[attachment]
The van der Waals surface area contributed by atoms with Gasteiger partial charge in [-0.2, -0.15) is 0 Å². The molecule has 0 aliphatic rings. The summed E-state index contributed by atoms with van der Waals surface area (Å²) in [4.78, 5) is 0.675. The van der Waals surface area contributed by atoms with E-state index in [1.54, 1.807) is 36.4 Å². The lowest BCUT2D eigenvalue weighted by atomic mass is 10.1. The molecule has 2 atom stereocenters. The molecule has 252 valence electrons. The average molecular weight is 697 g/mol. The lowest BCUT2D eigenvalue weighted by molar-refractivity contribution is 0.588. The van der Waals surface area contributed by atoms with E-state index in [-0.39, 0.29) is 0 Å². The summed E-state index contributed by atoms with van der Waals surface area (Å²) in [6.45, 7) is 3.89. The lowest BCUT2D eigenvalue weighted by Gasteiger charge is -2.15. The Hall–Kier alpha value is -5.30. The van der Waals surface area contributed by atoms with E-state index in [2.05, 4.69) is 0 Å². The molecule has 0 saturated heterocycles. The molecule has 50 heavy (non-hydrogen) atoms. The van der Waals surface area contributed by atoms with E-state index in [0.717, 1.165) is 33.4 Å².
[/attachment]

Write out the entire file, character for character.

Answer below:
The van der Waals surface area contributed by atoms with Gasteiger partial charge in [-0.2, -0.15) is 0 Å². The molecule has 0 aliphatic rings. The summed E-state index contributed by atoms with van der Waals surface area (Å²) in [4.78, 5) is 0.675. The van der Waals surface area contributed by atoms with E-state index in [1.54, 1.807) is 36.4 Å². The lowest BCUT2D eigenvalue weighted by atomic mass is 10.1. The molecule has 2 atom stereocenters. The molecule has 252 valence electrons. The average molecular weight is 697 g/mol. The lowest BCUT2D eigenvalue weighted by molar-refractivity contribution is 0.588. The van der Waals surface area contributed by atoms with E-state index in [-0.39, 0.29) is 0 Å². The summed E-state index contributed by atoms with van der Waals surface area (Å²) in [6.45, 7) is 3.89. The lowest BCUT2D eigenvalue weighted by Gasteiger charge is -2.15. The Hall–Kier alpha value is -5.30. The van der Waals surface area contributed by atoms with E-state index in [2.05, 4.69) is 0 Å². The molecule has 0 saturated heterocycles. The molecule has 50 heavy (non-hydrogen) atoms. The van der Waals surface area contributed by atoms with E-state index in [0.717, 1.165) is 33.4 Å².